They’re talking about the economics of Extraction Debt. Here’s The Atlantic writing about what the new study means:


The research, published Wednesday in Science Advances, is the largest study ever conducted on fracking’s health effects… The researchers took the birth records for every child born in Pennsylvania from 2004 to 2013—more than 1.1 million infants in total—and looked at the mother’s proximity to a fracking site, using the state of Pennsylvania’s public inventory of fracking-well locations. They used private state records that showed the mother’s address, allowing them to pinpoint where every infant spent its nine months in utero.

They found significant, but very local, consequences. Infants born to mothers who lived within two miles of a fracking well are less healthy and more underweight than babies born to mothers who lived even a little further away…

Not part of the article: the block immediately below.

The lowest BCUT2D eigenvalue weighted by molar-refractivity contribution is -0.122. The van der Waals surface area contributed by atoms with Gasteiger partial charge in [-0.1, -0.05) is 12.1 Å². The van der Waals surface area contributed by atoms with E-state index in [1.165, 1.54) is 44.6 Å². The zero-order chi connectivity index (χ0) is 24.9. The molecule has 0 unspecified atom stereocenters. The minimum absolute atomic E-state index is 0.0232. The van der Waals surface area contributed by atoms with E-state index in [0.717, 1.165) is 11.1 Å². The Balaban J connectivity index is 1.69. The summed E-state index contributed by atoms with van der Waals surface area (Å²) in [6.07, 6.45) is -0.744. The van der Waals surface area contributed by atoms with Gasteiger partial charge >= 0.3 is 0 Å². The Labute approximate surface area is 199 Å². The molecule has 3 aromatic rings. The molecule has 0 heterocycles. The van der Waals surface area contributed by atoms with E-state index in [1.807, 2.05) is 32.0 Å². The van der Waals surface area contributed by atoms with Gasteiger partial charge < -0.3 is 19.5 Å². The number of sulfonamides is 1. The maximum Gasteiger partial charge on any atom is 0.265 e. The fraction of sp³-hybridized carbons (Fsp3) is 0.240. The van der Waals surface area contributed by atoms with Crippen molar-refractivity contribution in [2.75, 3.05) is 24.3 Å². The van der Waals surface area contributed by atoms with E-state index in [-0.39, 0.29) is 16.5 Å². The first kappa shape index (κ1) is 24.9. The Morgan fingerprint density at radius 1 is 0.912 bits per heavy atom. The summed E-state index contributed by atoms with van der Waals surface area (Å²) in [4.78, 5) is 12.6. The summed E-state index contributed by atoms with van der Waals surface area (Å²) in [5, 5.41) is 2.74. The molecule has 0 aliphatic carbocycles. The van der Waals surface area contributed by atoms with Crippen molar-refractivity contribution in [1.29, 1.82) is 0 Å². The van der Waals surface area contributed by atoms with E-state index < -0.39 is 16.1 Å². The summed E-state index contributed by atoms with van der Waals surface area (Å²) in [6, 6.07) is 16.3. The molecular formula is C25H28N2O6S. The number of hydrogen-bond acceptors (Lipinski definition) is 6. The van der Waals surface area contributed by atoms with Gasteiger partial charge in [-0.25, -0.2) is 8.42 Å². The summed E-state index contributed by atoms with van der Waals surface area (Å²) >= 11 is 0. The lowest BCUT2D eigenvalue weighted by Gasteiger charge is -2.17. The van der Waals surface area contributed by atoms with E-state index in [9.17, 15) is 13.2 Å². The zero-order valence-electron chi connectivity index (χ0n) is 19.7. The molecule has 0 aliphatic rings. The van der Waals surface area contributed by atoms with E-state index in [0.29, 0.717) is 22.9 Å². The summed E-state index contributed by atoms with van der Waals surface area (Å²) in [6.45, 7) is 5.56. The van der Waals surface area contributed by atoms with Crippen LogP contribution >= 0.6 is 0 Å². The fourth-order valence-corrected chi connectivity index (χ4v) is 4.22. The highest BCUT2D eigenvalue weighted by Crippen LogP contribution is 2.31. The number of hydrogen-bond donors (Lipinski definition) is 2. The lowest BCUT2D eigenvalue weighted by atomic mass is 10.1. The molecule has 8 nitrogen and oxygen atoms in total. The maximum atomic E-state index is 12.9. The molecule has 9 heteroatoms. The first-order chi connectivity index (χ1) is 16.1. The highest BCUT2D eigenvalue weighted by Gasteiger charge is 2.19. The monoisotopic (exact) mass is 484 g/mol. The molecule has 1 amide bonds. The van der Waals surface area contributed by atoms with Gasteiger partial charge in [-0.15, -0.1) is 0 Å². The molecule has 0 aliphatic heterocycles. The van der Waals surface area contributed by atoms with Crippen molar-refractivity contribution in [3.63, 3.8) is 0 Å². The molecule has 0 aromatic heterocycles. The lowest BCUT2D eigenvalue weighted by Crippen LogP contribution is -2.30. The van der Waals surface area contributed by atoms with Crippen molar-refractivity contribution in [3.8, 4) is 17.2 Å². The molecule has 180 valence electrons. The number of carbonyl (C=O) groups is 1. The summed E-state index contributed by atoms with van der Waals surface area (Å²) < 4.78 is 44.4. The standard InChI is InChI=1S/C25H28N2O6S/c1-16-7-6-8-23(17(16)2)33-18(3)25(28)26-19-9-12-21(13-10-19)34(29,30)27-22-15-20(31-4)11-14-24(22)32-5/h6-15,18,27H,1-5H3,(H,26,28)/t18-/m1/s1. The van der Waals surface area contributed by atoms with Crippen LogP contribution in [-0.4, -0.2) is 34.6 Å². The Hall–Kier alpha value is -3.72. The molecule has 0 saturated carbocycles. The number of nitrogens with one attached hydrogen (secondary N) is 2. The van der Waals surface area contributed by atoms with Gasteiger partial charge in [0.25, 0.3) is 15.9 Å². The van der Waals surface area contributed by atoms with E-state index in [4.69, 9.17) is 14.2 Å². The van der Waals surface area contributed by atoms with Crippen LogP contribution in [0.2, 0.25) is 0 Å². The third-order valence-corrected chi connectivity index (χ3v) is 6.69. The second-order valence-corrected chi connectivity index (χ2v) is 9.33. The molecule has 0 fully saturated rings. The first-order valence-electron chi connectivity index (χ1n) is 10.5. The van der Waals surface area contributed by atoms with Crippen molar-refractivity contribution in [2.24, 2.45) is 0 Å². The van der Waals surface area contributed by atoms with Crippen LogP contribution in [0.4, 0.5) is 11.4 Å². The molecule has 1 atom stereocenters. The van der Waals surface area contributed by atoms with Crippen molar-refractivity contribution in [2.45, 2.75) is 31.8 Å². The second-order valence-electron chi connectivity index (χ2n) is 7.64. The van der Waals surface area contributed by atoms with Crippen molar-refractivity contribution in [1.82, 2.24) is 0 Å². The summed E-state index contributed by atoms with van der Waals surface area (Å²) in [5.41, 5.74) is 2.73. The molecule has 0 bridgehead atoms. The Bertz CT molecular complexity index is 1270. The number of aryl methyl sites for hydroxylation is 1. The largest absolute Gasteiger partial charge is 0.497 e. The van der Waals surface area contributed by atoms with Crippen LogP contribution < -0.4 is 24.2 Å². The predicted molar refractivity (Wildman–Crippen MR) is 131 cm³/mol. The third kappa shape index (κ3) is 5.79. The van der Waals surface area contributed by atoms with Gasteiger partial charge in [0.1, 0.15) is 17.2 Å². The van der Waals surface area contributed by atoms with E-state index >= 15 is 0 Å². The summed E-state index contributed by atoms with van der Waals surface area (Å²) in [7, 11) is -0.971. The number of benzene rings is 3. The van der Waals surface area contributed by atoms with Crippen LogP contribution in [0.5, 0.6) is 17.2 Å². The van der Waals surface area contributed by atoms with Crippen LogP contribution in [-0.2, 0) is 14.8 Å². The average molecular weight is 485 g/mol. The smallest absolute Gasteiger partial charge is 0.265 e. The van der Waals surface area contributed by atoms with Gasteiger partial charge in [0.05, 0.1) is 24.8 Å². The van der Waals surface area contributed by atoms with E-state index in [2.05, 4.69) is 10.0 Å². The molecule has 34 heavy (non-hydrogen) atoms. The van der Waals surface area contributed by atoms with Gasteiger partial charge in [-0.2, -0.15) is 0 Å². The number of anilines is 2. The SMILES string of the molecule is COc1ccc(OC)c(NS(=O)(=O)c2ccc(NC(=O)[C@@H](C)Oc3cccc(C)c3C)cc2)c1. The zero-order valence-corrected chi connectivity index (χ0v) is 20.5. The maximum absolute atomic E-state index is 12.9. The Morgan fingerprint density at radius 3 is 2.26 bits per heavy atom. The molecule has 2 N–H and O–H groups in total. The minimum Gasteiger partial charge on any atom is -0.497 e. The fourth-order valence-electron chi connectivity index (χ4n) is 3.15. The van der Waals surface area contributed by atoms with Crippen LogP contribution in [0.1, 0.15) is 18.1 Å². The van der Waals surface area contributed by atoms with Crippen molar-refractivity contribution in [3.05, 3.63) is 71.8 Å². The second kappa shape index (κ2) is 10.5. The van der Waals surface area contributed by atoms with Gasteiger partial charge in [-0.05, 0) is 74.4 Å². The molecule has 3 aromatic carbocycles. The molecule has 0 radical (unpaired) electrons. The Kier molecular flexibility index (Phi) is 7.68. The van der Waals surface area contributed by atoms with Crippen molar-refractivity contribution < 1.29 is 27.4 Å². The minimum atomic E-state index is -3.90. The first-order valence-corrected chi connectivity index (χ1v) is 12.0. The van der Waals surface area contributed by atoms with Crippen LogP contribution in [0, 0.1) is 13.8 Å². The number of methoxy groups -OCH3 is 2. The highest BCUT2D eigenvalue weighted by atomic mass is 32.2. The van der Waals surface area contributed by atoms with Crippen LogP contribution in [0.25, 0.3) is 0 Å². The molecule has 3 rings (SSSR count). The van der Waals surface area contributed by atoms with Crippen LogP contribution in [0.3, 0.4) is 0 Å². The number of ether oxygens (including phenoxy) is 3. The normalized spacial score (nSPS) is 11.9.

While birth weight may seem like just a number, it can affect the path of someone’s life. Children with a low birth weight have been found to have lower test scores, lower lifetime earnings, and higher rates of reliance on welfare programs throughout their lives…

‘[Professor Michael Greenstone explained that the costs] were borne by the local communities that lived extremely close to hydraulic fracturing wells. “There’s this interesting trade off between the greater good and what are the costs and benefits for local communities,” he told me.

Read the whole article at The Atlantic

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